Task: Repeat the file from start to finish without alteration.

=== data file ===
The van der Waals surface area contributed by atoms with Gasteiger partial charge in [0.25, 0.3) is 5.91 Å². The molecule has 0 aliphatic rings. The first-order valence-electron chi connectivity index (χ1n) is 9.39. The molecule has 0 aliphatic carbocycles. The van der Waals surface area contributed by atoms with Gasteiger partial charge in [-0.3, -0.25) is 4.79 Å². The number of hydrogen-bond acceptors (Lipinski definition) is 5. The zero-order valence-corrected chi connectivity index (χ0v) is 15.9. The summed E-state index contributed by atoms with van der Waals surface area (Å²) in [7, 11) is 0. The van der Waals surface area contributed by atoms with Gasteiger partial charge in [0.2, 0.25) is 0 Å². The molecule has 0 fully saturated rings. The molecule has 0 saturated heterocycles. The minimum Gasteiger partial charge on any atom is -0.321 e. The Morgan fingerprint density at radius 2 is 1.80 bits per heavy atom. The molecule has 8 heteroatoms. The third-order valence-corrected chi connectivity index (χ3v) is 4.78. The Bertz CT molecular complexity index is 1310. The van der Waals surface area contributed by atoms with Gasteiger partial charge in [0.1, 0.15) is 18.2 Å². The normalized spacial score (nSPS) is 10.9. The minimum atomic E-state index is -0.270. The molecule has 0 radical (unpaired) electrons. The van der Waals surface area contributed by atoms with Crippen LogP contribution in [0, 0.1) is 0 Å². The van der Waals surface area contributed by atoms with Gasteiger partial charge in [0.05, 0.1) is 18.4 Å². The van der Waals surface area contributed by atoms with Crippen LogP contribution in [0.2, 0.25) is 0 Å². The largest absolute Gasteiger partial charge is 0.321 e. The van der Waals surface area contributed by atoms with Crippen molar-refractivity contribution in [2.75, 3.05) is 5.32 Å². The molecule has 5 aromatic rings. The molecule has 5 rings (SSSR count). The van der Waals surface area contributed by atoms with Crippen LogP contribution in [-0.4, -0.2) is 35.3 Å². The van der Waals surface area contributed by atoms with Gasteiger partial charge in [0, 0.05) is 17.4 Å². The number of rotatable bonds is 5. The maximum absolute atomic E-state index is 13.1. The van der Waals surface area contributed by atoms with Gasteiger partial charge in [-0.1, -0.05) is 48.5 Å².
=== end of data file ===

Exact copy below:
The van der Waals surface area contributed by atoms with Gasteiger partial charge in [0.25, 0.3) is 5.91 Å². The molecule has 0 aliphatic rings. The first-order valence-electron chi connectivity index (χ1n) is 9.39. The molecule has 0 aliphatic carbocycles. The van der Waals surface area contributed by atoms with Gasteiger partial charge in [-0.3, -0.25) is 4.79 Å². The number of hydrogen-bond acceptors (Lipinski definition) is 5. The zero-order valence-corrected chi connectivity index (χ0v) is 15.9. The summed E-state index contributed by atoms with van der Waals surface area (Å²) in [7, 11) is 0. The van der Waals surface area contributed by atoms with Gasteiger partial charge in [0.2, 0.25) is 0 Å². The molecule has 0 fully saturated rings. The molecule has 0 saturated heterocycles. The minimum Gasteiger partial charge on any atom is -0.321 e. The Morgan fingerprint density at radius 2 is 1.80 bits per heavy atom. The molecule has 8 heteroatoms. The third-order valence-corrected chi connectivity index (χ3v) is 4.78. The Bertz CT molecular complexity index is 1310. The van der Waals surface area contributed by atoms with Gasteiger partial charge in [0.1, 0.15) is 18.2 Å². The normalized spacial score (nSPS) is 10.9. The minimum atomic E-state index is -0.270. The molecule has 0 radical (unpaired) electrons. The van der Waals surface area contributed by atoms with Crippen LogP contribution in [0, 0.1) is 0 Å². The van der Waals surface area contributed by atoms with Gasteiger partial charge in [0.05, 0.1) is 18.4 Å². The van der Waals surface area contributed by atoms with Crippen LogP contribution in [0.2, 0.25) is 0 Å². The largest absolute Gasteiger partial charge is 0.321 e. The van der Waals surface area contributed by atoms with Crippen molar-refractivity contribution in [2.75, 3.05) is 5.32 Å². The molecule has 5 aromatic rings. The molecule has 5 rings (SSSR count). The van der Waals surface area contributed by atoms with Crippen LogP contribution in [-0.4, -0.2) is 35.3 Å². The van der Waals surface area contributed by atoms with Gasteiger partial charge in [0, 0.05) is 17.4 Å². The number of rotatable bonds is 5. The maximum absolute atomic E-state index is 13.1. The van der Waals surface area contributed by atoms with Gasteiger partial charge in [-0.1, -0.05) is 48.5 Å².